Posted on March 24, 2011 by Maria Vahervuo

Frederick Matthias Alexander, the man behind the Alexander Technique said:

“When you stop doing the wrong thing the right thing does itself.”

At first the whole sentence used to put me off. I have spend a lot of energy becoming more non judgmental, getting away from thinking in terms of ‘right and wrong’ and here it is; the man I admire for his technique using the words I'd like to banish from my vocabulary all together.

Now, after nearly four years of training to become a teacher in the Alexander Technique, I have started giving lessons myself and notice that the people coming to me all want to be good and perform well in the things I ask them to do. Let's face it, don't we all at the core want to be right and do well? Often we are willing to work hard to be good and to become even better. However it is easily noticeable that as long as my student is trying to do ‘the right thing’ then his or her body and mind are not very receptive to the Alexander work I am giving. I like to find a gentle way to help them stop trying so hard to be right. Another of F.M. Alexander's famous quotes comes in to my mind.

“Stop trying but never give up.”

Alexander Technique (AT) is well known amongst artists. I am a musician myself and have a lot of musicians coming to me for AT lessons. Before even starting the lessons they can often already have the idea that the Alexander Technique is about right posture. Maybe that is why they try holding themselves up a little, to not appear collapsed and poorly poised. Again I can use F.M's words to tell them:

“There is no such thing as a right position, but there is such a thing as a right direction.”

So, there is no need to hold oneself up or do whatever is one’s perception of the Alexander Technique, neither to do their interpretation of what they think I am after. We cannot do ‘the right thing’, ‘the right thing’ happens when we stop doing the wrong thing. There is no right position, but there is such a thing as a right direction. A direction again is something we cannot do, but that we can think of.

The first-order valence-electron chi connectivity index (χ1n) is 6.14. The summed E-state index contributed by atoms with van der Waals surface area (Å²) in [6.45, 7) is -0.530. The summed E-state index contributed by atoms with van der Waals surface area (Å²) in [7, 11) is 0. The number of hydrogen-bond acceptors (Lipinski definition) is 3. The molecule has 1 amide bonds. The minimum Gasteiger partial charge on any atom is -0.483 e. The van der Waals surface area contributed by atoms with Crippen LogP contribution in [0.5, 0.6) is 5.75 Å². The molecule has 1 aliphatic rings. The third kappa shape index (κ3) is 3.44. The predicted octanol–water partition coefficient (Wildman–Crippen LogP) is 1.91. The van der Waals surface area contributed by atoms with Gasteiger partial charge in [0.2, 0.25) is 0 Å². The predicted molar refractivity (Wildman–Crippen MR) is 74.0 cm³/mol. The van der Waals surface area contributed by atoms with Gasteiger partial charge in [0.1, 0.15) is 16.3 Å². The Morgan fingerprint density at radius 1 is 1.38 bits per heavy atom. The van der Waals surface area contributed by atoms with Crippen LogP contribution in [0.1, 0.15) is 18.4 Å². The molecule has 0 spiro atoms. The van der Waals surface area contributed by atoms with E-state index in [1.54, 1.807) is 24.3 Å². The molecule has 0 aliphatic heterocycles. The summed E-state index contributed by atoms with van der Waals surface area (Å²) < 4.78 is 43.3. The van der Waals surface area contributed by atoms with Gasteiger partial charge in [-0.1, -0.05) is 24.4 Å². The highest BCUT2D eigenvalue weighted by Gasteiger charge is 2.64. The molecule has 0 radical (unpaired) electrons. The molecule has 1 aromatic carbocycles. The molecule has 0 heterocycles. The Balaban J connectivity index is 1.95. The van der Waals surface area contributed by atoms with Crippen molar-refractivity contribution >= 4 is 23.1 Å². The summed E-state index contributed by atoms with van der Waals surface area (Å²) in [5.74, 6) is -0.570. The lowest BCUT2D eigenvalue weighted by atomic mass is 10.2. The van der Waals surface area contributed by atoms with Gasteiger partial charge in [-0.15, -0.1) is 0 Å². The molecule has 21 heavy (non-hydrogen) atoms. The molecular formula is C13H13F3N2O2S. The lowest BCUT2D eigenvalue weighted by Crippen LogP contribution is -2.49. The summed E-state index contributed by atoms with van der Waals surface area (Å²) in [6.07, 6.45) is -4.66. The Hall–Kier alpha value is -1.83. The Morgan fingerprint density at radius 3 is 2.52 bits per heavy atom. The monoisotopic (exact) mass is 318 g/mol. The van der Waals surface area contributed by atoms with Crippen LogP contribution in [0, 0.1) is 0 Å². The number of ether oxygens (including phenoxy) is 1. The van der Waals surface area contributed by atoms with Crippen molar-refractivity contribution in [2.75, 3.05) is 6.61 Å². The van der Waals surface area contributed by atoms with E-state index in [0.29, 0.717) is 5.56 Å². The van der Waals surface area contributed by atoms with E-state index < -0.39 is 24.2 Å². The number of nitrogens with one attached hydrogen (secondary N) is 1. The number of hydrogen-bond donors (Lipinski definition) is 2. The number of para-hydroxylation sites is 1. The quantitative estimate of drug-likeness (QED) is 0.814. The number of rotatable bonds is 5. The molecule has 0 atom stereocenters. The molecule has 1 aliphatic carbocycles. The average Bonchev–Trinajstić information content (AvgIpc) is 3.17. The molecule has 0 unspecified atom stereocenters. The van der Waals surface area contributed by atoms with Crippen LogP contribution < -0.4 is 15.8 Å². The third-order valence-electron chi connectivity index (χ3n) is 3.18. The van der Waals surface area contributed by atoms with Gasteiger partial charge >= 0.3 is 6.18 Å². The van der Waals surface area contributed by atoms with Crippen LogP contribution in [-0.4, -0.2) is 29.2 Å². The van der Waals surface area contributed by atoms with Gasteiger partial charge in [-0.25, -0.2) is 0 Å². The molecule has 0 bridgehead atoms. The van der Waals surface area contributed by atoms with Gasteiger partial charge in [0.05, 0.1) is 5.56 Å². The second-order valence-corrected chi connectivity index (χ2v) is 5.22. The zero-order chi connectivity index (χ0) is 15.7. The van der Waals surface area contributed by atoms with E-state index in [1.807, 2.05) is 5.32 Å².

The Alexander Technique is not about posture, but is strongly based around a certain head, neck and back relationship that F.M. Alexander called the “primary control”. This primary control is a reflex mechanism working in all creatures with a head and spine. We cannot directly control it's functioning, but we can affect it by thought, thinking about directions and by releasing muscular tension that prevents it from working properly.

Gradually my student is calming down, coming into the present moment and their breathing changing. The body is relaxing and there is a possibility opening for a conversation. I am using my hands as well as words to give and receive the information. During the lesson I will be working with my student lying down, sitting, standing, walking, moving... Every teacher has their own preferences and mine are still forming, with individual students showing me the way and what is needed. From outside the Alexander Technique may look rather physical, however as F.M. Alexander said:

“You think Alexander Technique is physical; I tell you that it is the most mental thing that has been discovered.”

My student is now managing the stopping in trying to do ‘the right thing’. However they might still be wondering what is ‘the right thing’ that will happen? This question could lead to very deep philosophical discussions and the Alexander Technique definitely has this potential. I'd like to leave it open and suggest that maybe we can just trust that ‘the right thing’ does happen when we stop doing the wrong thing?

So, what is the wrong thing that one needs to stop? It would be impossible to name them all, there are many ranging from excessive muscle tension through to harmful habits. Actually it isn't always necessary to know what the wrong thing is either, but when we become aware and learn to stop doing...‘the right thing’ does itself.

In my opinion the thing that makes the Alexander Technique special is that it is a way of learning and unlearning, involving the body and mind together in a psychophysical way.

Maria Vahervuo, March 2011